Tuesday, May 22, 2007


There are many things which mortal men
can see and learn from. But until he meets it,
no one sees what is to come or his own fate.

Those who know history will remember James V. Forrestal, the nation's first secretary of defense. On this day in 1949, he started copying lines from "The Chorus from Ajax," a poem by Sophocles.

Woe to the mother in her close of day,
Woe to her desolate heart and temples gray,
When she shall hear
Her loved one’s story whispered in her ear!
"Woe, woe!" will be the cry–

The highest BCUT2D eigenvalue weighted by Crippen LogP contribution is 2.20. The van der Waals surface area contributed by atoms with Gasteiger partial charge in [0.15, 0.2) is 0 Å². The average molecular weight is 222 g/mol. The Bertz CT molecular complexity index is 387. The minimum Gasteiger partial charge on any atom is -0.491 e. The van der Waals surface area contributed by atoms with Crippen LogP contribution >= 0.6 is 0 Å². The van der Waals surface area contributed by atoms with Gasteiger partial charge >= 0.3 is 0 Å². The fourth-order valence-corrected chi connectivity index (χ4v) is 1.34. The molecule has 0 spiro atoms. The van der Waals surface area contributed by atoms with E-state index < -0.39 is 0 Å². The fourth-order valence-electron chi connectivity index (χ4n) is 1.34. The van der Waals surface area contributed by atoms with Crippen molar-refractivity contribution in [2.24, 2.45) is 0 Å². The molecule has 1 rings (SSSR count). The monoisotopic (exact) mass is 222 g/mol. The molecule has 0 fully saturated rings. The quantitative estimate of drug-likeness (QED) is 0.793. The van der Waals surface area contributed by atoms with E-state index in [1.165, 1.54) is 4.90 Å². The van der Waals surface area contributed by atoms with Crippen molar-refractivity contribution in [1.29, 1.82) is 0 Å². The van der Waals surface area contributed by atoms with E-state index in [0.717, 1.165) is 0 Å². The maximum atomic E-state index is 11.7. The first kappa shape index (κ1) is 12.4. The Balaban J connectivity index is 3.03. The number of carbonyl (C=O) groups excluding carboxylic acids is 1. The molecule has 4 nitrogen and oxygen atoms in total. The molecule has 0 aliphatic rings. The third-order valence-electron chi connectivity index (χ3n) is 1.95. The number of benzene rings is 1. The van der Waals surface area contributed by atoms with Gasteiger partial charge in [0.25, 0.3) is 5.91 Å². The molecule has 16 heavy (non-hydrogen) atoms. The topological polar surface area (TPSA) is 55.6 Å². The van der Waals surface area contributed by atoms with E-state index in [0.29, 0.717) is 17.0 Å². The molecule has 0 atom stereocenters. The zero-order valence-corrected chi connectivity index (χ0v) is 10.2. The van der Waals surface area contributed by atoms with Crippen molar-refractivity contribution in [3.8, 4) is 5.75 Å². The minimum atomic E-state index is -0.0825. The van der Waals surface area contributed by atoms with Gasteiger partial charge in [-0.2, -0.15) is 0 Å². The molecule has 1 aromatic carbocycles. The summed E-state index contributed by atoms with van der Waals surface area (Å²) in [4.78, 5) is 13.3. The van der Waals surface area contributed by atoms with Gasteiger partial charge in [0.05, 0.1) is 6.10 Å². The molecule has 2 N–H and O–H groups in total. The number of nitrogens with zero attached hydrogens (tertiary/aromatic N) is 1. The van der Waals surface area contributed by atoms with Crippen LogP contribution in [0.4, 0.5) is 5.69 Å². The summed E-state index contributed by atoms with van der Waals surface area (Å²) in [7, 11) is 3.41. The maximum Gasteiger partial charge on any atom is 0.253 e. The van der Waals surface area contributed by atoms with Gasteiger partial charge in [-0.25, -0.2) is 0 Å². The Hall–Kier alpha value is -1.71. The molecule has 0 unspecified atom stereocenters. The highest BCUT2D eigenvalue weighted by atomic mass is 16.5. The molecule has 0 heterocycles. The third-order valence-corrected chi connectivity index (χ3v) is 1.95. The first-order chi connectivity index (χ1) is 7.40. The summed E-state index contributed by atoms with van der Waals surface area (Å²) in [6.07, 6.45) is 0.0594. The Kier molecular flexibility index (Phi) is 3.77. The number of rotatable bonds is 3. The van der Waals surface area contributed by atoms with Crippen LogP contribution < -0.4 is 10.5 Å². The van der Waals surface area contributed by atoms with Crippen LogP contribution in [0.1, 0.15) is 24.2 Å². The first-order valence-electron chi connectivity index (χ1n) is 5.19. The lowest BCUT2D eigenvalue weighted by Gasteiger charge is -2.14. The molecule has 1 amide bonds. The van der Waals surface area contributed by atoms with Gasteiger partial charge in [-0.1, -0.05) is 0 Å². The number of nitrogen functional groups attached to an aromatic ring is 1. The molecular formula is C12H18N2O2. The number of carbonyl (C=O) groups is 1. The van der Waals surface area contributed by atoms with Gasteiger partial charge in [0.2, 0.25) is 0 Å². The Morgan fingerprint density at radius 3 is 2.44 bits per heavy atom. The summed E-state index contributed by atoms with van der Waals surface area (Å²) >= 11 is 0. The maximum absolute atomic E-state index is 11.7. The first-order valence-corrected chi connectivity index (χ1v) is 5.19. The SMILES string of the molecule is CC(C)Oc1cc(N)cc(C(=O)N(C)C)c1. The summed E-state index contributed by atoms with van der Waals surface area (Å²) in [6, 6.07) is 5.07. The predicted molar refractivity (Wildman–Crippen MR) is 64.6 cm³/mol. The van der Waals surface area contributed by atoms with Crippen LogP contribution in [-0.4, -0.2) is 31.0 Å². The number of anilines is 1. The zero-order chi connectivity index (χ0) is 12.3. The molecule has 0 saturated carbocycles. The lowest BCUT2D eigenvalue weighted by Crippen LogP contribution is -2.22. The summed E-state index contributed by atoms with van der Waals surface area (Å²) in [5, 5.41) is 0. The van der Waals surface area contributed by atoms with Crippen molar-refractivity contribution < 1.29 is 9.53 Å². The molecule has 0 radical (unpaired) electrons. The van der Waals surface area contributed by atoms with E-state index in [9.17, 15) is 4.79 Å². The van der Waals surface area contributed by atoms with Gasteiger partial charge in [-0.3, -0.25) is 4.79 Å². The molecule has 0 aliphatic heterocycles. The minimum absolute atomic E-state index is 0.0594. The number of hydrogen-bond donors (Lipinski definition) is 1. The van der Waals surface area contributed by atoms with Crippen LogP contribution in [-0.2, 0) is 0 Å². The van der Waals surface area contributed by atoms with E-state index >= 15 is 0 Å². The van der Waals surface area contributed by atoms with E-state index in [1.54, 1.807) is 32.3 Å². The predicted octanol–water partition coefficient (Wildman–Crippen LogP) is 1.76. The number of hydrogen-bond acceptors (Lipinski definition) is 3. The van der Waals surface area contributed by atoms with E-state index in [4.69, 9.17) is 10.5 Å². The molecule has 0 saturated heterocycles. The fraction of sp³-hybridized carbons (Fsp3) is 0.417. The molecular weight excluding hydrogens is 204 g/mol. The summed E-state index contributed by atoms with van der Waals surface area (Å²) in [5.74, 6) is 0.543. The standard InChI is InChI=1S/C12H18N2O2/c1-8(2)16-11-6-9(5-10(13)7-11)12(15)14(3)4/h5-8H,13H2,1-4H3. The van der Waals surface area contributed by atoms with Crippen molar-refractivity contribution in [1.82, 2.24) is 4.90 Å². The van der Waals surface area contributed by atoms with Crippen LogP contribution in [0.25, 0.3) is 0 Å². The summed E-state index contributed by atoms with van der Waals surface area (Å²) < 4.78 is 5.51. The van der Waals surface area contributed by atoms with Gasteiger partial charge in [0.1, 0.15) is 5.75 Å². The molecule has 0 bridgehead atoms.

No quiet murmur like the tremulous wail
Of the lone bird, the querulous nightingale ...

Halfway through the word "nightingale," Forrestal went to the window of his 16th-floor room at Bethesda Naval Hospital. Moments later, he landed on a third-floor roof.

He tried to hang himself first. Or he was strangled first. Fifty-eight years later, it's still unclear.

Better to die, and sleep
The never-ending sleep, than linger on,
And dare to live, when the soul’s life is gone.


Busplunge said...

There are strange things done in the midnight sun by the men who toil for gold.
The Artic trails have their secret tales that would make your blood run cold.
The Northern Lights have seen queer sights, but the queerest they ever did see was the night on the marge of Lake LeBarge, when I cremated Sam McGee.

Anonymous said...

Robert, at your Service.

Nice selection, busplunge!